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Western Settlement

Map of the Western Settlement of the Norse in medieval Greenland, in the modern municipality of Sermersooq. The known farms (red dots) and churches are identified, as well as some probable geographical names. "The farm under the sand" is more commonly known as "GUS" from its Danish name "Gården under sandet".

The Western Settlement (Old Norse: Vestribyggð) was a group of farms and communities established by Norsemen from Iceland around AD 985 in medieval Greenland. Despite its name, the Western Settlement was more north than west of its companion Eastern Settlement and was located at the head of the long Nuup Kangerlua fjord (inland from Nuuk, the present Greenlandic capital).

At its peak, the Western Settlement probably had about 1,000 inhabitants, about a fourth the size of the Eastern Settlement, owing to its shorter growing season. The largest of the Western Settlement farms was Sandnæs. Ruins of almost 95 farms have been found in the area.[1]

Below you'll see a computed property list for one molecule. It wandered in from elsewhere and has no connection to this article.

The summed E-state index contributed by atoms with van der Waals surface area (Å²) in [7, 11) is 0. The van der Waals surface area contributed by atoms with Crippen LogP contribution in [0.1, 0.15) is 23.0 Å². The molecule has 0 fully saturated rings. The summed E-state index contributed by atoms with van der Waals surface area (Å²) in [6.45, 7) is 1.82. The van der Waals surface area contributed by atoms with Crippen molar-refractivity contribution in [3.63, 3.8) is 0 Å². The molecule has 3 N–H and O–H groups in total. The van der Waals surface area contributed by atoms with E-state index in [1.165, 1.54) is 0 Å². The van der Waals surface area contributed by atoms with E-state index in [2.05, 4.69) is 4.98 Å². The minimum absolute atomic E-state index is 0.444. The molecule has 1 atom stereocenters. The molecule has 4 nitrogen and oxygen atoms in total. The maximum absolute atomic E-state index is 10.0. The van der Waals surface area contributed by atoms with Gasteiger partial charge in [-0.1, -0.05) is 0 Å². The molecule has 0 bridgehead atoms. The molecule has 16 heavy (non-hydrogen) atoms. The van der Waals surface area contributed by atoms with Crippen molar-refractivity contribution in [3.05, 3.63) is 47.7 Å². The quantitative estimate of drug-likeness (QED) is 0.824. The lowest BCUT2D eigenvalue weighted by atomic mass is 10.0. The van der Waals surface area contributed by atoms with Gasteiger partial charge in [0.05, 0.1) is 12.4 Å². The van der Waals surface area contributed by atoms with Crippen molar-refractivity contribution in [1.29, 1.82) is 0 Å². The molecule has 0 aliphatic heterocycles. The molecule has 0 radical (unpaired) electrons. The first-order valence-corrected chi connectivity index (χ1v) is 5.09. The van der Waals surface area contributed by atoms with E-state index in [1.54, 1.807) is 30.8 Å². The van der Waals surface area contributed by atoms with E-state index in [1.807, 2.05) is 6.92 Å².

Much less is known about the Western Settlement than the Eastern Settlement, as there is very little mention and no direct description of it in any of the medieval sources on Greenland. The Norse settlement was last mentioned by the traveler Ivar Bardarson, who wrote to the Bishop of Bergen to describe conditions he observed at some point in the period 1341–1360. In his voyage to the Western Settlement, he found only vacant farms. The demise of the Western Settlement coincides with a decrease in summer and winter temperatures. A study of North Atlantic seasonal temperature variability showed a significant decrease in maximum summer temperatures beginning in the late 1200s to early 1300s--as much as 6-8°C lower than modern summer temperatures.[2] The study also found that the lowest winter temperatures of the last 2000 years occurred in the late 1300s and early 1400s.

See also

References

  1. ^ "Greenland History".
  2. ^ William P. Patterson, Kristin A. Dietrich, Chris Holmden, and John T. Andrews (2010) Two millennia of North Atlantic seasonality and implications for Norse colonies. www.pnas.org/cgi/doi/10.1073/pnas.0902522107

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